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Citizen of the world

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Tubbs

Miss Congeniality
# 440

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quote:
Originally posted by Alan Cresswell:
quote:
Originally posted by Jane R:
The EU negotiators have a responsibility to get the best deal possible for the countries in the European Union. If the best deal for them involves throwing the UK under the bus, then they're doing their job by trying to get it.

To echo the point Sioni made earlier, we've put ourselves under the bus. The question is probably having waited so long for a bus, how many come along at once?
All this assumes that the EU’s future is all fluffy bunnies and rainbows. Whilst UKIP’s gleeful predictions it’s all going to topple over are wrong, the ex-Greek finance Minister at the IoD might be closer to the mark. He thought the EU would eventually reach a kind of gridlock. The Northern economies doing well, the Southern economies doing badly. With everyone sweating the small stuff because they can’t agree on the bigger things.

He didn’t mention Eastern Europe in the accounts of the speech I saw. But Hungary was in breach of EU rules last time I looked and a few others are sailing close to the wind. In the interests of maintaining a united front, everyone seems to be ignoring that. Whether that can continue is anyone’s guess!

Tubbs

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"It's better to keep your mouth shut and be thought a fool than open it up and remove all doubt" - Dennis Thatcher. My blog. Decide for yourself which I am

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chris stiles
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# 12641

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quote:
Originally posted by Alan Cresswell:

Another part of the myth is actually that car manufacture, indeed a large part of manufacturing in general, has significantly changed - and it's not just automation. To a large extent, it would be better to say that the UK "assembles" cars rather than "makes" them. First, car manufacturers don't make most of the components of their cars, they are bought in from elsewhere (often elsewhere in Europe) and then put together. The combination of currency exchange rates and potential tarrifs will significantly increase costs for cars assembled in the UK. That is also true of much of modern manufacturing.

And it's not just about tariffs (or at least tariffs are a much smaller part of the problem) the real issues are around regulations and assessment of conformity, and that really starts to bite when you have international supply chains - a lot of the time the UK is manufacturing precursors and relying on precursors elsewhere.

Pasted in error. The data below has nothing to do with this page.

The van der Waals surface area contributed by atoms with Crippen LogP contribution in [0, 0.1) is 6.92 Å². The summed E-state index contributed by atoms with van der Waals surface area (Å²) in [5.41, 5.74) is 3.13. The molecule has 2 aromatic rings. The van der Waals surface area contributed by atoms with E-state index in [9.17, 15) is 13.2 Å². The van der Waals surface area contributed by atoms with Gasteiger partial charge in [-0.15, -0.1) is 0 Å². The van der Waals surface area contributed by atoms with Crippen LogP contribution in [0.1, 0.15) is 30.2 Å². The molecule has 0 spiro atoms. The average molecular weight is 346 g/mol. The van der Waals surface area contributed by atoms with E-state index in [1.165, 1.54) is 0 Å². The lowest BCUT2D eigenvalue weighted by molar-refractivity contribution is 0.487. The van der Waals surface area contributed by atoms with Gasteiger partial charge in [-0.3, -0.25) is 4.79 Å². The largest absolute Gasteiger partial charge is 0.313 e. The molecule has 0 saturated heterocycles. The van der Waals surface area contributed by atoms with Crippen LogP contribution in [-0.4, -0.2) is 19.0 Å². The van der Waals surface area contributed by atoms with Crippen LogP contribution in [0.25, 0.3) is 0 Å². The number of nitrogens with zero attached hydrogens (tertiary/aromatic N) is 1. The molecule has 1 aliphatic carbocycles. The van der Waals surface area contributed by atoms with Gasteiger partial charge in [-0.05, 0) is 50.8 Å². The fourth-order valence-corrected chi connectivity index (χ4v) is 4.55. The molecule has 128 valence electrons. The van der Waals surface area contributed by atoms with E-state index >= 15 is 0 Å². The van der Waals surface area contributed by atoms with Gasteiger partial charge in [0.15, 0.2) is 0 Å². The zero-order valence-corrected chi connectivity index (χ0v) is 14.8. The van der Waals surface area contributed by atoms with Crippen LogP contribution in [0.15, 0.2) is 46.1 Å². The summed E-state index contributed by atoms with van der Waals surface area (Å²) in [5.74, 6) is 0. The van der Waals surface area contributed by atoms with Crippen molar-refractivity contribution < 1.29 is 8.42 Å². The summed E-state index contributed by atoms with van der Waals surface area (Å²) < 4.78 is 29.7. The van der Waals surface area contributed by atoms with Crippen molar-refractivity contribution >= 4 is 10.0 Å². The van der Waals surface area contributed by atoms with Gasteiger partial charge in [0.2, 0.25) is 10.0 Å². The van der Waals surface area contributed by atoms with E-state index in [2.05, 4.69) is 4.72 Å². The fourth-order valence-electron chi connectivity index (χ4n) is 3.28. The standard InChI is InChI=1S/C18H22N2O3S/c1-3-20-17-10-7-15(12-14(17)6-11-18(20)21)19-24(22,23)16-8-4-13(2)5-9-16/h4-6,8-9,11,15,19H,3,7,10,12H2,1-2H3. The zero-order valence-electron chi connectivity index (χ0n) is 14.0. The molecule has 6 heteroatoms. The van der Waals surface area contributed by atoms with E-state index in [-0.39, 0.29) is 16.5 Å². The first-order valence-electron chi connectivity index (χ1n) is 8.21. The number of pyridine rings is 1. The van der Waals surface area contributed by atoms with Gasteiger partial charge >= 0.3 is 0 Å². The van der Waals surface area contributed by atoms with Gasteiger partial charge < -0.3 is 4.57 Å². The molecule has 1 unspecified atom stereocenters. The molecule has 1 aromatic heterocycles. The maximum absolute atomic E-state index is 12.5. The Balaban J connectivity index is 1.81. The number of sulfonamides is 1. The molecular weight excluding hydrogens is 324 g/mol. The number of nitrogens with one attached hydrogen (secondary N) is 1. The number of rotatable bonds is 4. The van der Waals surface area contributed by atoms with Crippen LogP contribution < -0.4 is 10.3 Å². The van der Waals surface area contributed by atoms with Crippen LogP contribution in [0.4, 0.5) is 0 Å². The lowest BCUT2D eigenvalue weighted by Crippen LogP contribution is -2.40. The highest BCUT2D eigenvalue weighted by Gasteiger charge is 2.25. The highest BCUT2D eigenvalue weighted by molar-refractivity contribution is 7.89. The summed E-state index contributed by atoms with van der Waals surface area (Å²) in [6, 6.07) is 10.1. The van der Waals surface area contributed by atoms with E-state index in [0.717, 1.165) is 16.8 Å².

Additionally, to the point upthread, Britain could move from fifth to seventh largest economy without much of an impact to the living standards in the rest of the world - whose own exporters may well be better off - the consequences for Britain itself would be a lot more serious though.

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chris stiles
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# 12641

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Incidentally, I think the X largest economy mantra is a silly argument. China has the world's 2nd largest economy, but that still doesn't mean they get to do trade deals at the drop of a hat, does it?
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Eirenist
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# 13343

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No doubt I will be corrected if I am wrong, but common sense tells me that, hard Brexit or soft, a higher proportion of people in the UK will still want to buy EU goods than the proportion of EU folk who will want to buy British,

To me, the truth seems to be that without realising it the Great British Public has voted for natonal castration.

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Marvin the Martian

Interplanetary
# 4360

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quote:
Originally posted by Eutychus:
quote:
Originally posted by Marvin the Martian:
A small island that also happens to be the fifth largest economy in the world.

What percentage of that is financial services,
Approximately 4%, according to Wikipedia

quote:
and how much of that would suffer in the event of no "financial passport" being agreed?
Probably not much. London is a worldwide (if not the worldwide) financial centre, so lots of the business it does isn't reliant on such passports anyway.

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Hail Gallaxhar

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Marvin the Martian

Interplanetary
# 4360

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quote:
Originally posted by Sioni Sais:
Despite not adopting the Euro we were still inside the EU and to reinforce what mr cheesy said, a lot of profit can be made through currency trades and if that can be done in the same trading bloc, so much the better for traders in the City, Frankfurt, Paris etc. It's questionable whether that will continue when are are outside the tent.

Currencies other than the Euro and Pound exist. Besides which, if they can trade Euros in New York I don't see that London would have any major problem once we're out of the EU.

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Hail Gallaxhar

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Enoch
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# 14322